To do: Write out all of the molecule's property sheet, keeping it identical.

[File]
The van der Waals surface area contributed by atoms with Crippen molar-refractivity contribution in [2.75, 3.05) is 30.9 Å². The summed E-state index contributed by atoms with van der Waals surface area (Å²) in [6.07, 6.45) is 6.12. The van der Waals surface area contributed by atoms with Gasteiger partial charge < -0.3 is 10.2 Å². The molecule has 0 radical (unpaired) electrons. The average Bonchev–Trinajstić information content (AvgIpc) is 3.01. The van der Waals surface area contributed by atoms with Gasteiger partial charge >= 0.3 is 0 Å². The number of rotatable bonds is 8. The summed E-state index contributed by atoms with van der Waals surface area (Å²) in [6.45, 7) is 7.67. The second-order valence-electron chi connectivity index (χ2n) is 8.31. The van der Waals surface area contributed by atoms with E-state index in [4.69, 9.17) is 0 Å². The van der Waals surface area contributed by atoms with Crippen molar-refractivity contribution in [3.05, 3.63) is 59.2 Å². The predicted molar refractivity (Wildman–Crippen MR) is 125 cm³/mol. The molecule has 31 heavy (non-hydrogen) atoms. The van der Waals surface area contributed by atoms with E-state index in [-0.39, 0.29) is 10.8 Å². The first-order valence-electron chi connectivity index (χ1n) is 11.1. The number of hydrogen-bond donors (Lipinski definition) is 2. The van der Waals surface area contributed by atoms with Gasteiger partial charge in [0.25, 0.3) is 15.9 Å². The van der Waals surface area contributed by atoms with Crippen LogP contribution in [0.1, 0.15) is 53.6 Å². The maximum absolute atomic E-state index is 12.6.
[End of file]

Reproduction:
The van der Waals surface area contributed by atoms with Crippen molar-refractivity contribution in [2.75, 3.05) is 30.9 Å². The summed E-state index contributed by atoms with van der Waals surface area (Å²) in [6.07, 6.45) is 6.12. The van der Waals surface area contributed by atoms with Gasteiger partial charge < -0.3 is 10.2 Å². The molecule has 0 radical (unpaired) electrons. The average Bonchev–Trinajstić information content (AvgIpc) is 3.01. The van der Waals surface area contributed by atoms with Gasteiger partial charge >= 0.3 is 0 Å². The number of rotatable bonds is 8. The summed E-state index contributed by atoms with van der Waals surface area (Å²) in [6.45, 7) is 7.67. The second-order valence-electron chi connectivity index (χ2n) is 8.31. The van der Waals surface area contributed by atoms with E-state index in [4.69, 9.17) is 0 Å². The van der Waals surface area contributed by atoms with Crippen molar-refractivity contribution in [3.05, 3.63) is 59.2 Å². The predicted molar refractivity (Wildman–Crippen MR) is 125 cm³/mol. The molecule has 31 heavy (non-hydrogen) atoms. The van der Waals surface area contributed by atoms with E-state index in [-0.39, 0.29) is 10.8 Å². The first-order valence-electron chi connectivity index (χ1n) is 11.1. The number of hydrogen-bond donors (Lipinski definition) is 2. The van der Waals surface area contributed by atoms with Gasteiger partial charge in [0.25, 0.3) is 15.9 Å². The van der Waals surface area contributed by atoms with Crippen LogP contribution in [0.1, 0.15) is 53.6 Å². The maximum absolute atomic E-state index is 12.6.